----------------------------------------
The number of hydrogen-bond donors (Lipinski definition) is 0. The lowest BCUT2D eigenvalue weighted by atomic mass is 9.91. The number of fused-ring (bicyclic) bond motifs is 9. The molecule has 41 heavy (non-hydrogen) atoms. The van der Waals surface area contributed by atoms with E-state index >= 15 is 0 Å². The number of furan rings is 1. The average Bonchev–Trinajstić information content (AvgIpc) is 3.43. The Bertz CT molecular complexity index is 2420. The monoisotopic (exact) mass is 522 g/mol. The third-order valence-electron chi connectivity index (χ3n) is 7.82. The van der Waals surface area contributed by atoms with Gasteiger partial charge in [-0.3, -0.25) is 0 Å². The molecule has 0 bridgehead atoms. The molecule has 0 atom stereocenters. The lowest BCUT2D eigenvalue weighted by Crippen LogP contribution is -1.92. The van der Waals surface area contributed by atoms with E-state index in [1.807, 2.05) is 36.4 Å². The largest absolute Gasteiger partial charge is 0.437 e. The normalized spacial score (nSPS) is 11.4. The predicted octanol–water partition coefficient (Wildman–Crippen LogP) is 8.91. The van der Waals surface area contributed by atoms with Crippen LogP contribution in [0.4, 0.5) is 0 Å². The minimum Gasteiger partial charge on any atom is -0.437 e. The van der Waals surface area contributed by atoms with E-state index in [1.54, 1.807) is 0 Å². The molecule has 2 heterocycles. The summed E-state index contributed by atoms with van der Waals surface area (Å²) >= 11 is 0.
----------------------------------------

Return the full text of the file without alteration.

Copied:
The number of hydrogen-bond donors (Lipinski definition) is 0. The lowest BCUT2D eigenvalue weighted by atomic mass is 9.91. The number of fused-ring (bicyclic) bond motifs is 9. The molecule has 41 heavy (non-hydrogen) atoms. The van der Waals surface area contributed by atoms with E-state index >= 15 is 0 Å². The number of furan rings is 1. The average Bonchev–Trinajstić information content (AvgIpc) is 3.43. The Bertz CT molecular complexity index is 2420. The monoisotopic (exact) mass is 522 g/mol. The third-order valence-electron chi connectivity index (χ3n) is 7.82. The van der Waals surface area contributed by atoms with Gasteiger partial charge in [-0.3, -0.25) is 0 Å². The molecule has 0 bridgehead atoms. The molecule has 0 atom stereocenters. The lowest BCUT2D eigenvalue weighted by Crippen LogP contribution is -1.92. The van der Waals surface area contributed by atoms with E-state index in [1.807, 2.05) is 36.4 Å². The largest absolute Gasteiger partial charge is 0.437 e. The normalized spacial score (nSPS) is 11.4. The predicted octanol–water partition coefficient (Wildman–Crippen LogP) is 8.91. The van der Waals surface area contributed by atoms with Crippen LogP contribution in [0.4, 0.5) is 0 Å². The minimum Gasteiger partial charge on any atom is -0.437 e. The van der Waals surface area contributed by atoms with E-state index in [1.54, 1.807) is 0 Å². The molecule has 2 heterocycles. The summed E-state index contributed by atoms with van der Waals surface area (Å²) >= 11 is 0.